"No More Projects!", says I. And then...1972 Superior 2200. Couldn't pass it up.

We are working on a 72 Superior 2000. I had to get the outside looking good to keep the neighbors from calling it in at our last house. We still have to do the whole interior.

 

dwh

Tail-End Charlie
Great job, great story. And with a mystery, too! Compression check next?
No, next I'm gonna shift all the plug wires over one hole counterclockwise. After turning the distributor to and fro, I'm getting a sneaking suspicion that maybe the #1 mark on the cap might be in the wrong place.

Nobody had a cap for that specifically, but the 413 was listed in like a '65 Imperial so that's what I got. Which is apparently the same cap for a 440. Except the 413 "industrial" has timing gears instead of a chain, and the distributor rotates counterclockwise instead of clockwise like the 440. So the cap has two different holes marked '1', with arrows to indicate which is for clockwise and which for counterclockwise.

So maybe the two different holes marked '1' on the cap works for the standard 413 and the 440...but might be wrong for the "industrial".

OR, maybe the marks are right - but that giant water pump on the industrial limits the rotation of the distributor to like a quarter turn.

If so, since I can't turn it far enough, I'll have to shift the wires over one hole.

I'm hoping anyway. Haven't had time to mess with it the last couple of weekends. That's the problem with buddies who help you out...they seem to expect that you'll return the favor...

But I have another 3-day weekend coming on the first and nothing planned for the whole 3 days.
 

dwh

Tail-End Charlie
Oh.

And I ran into a Thermo-King field repair tech at one of our locations and asked him about that dash a/c system. He told me it's no problem. There is a new synthetic freon called "Freeze-12" that works in older systems. He said you have to purge and clean the system and replace something - dryer I think he said - then fill with the Freeze-12.

Said it comes in a kit with the freon and dryer. He did it on his '58 Imperial and it works fine.

Said the T-K shop could make me any replacement hoses and get me any parts I need.

So I might be keeping that dash a/c. Though I'll still be looking to get that commercial condensor unit off the roof. :D
 

guidolyons

Addicted to Gear Oil
Don't get stuck on the distributor cap being marked #1. Neutralize the distributor so you have room to advance/retard. At TDC on compression stroke, the terminal that the rotor is pointing at (or almost pointing at) is #1. Arrange the plug wires as appropriate for the firing order from there.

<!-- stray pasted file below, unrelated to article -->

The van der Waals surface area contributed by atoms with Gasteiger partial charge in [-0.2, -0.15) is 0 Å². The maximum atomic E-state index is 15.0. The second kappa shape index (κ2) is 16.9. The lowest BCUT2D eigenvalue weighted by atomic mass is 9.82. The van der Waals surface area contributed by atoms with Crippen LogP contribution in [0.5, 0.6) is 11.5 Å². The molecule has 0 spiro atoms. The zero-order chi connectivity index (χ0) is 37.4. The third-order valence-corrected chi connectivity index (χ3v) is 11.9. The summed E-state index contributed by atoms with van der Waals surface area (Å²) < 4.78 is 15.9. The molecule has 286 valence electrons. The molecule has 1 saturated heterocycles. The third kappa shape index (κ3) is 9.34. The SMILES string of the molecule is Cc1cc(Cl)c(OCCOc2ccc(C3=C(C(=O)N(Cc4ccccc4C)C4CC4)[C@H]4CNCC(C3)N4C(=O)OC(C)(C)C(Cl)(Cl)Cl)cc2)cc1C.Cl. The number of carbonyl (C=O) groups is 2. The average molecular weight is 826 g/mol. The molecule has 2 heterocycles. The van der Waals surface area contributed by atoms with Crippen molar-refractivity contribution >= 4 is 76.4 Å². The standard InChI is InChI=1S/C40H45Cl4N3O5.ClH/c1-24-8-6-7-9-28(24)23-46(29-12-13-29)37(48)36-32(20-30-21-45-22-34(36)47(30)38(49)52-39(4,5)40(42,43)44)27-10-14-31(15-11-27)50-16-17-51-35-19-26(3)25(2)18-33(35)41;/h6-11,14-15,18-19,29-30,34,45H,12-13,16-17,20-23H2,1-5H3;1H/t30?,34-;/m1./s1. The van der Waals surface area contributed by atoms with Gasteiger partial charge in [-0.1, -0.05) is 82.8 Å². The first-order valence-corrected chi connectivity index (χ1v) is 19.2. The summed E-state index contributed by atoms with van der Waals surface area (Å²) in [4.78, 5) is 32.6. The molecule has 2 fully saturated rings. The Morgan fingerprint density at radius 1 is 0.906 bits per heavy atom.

It's pretty simple to convert R12 systems to R134A. Your buddy is right, flush the system to get the ester oil out, change the dryer (and maybe expansion valve if you can find one) add some new PAG oil screw on the R134A port adapters and recharge with R143A.
 

dwh

Tail-End Charlie
I hate to do this to you but they had these on sale at Cabela's for $249 and free shipping.

View attachment 429405
Many years ago, I built a metal box on the back of my old camper van to hold a generator. At the time, I was thiking of adding a 5k BTU window shaker a/c unit. So I bought a Honeywell 2k inverter gen and built the box big enough to hold that.

Well, the Honeywell didn't work out. After going through 3 of the things, none of which worked right, they finally just gave me my money back.

By that time I had decided I didn't need the a/c after all, so since I only needed a gen for battery charging, I wanted the smallest possible generator. And I didn't need an inverter gen.

So I bought a 1200w Champ. Great little gen which would run 14 hours (one complete battery charge cycle) on 1.2g of gas. It eventually wore out.

But even 1200w was more than I needed for battery charging, so I replaced it with something even smaller, the Harbor Freight 2-stroke. Went through a couple of those and decided to go back to a Champ.

I would have bought another 1200, but this model is the same size, with the same engine, but a slightly beefier alternator. And fits perfectly in the generator box on the back of the old camper van.

If need be, I could also carry it around in the generator compartment of the Superior, though I'll most likely install an Onan 2800w MicroQuiet there. Just big enough to run a/c and charge batteries. No bigger. And runs off the vehicle fuel tank.


So sure, I could have bought a bigger gen. But I don't want one. All I need a gen for is battery charging. I want the smallest I can get.

That 5k Champ certainly wouldn't fit in the gen box on the back of the van, nor in the gen box on the Superior.

And I sure don't need a beast that burns a gallon of fuel per hour just for charging batteries. :)
 

dwh

Tail-End Charlie
Don't get stuck on the distributor cap being marked #1.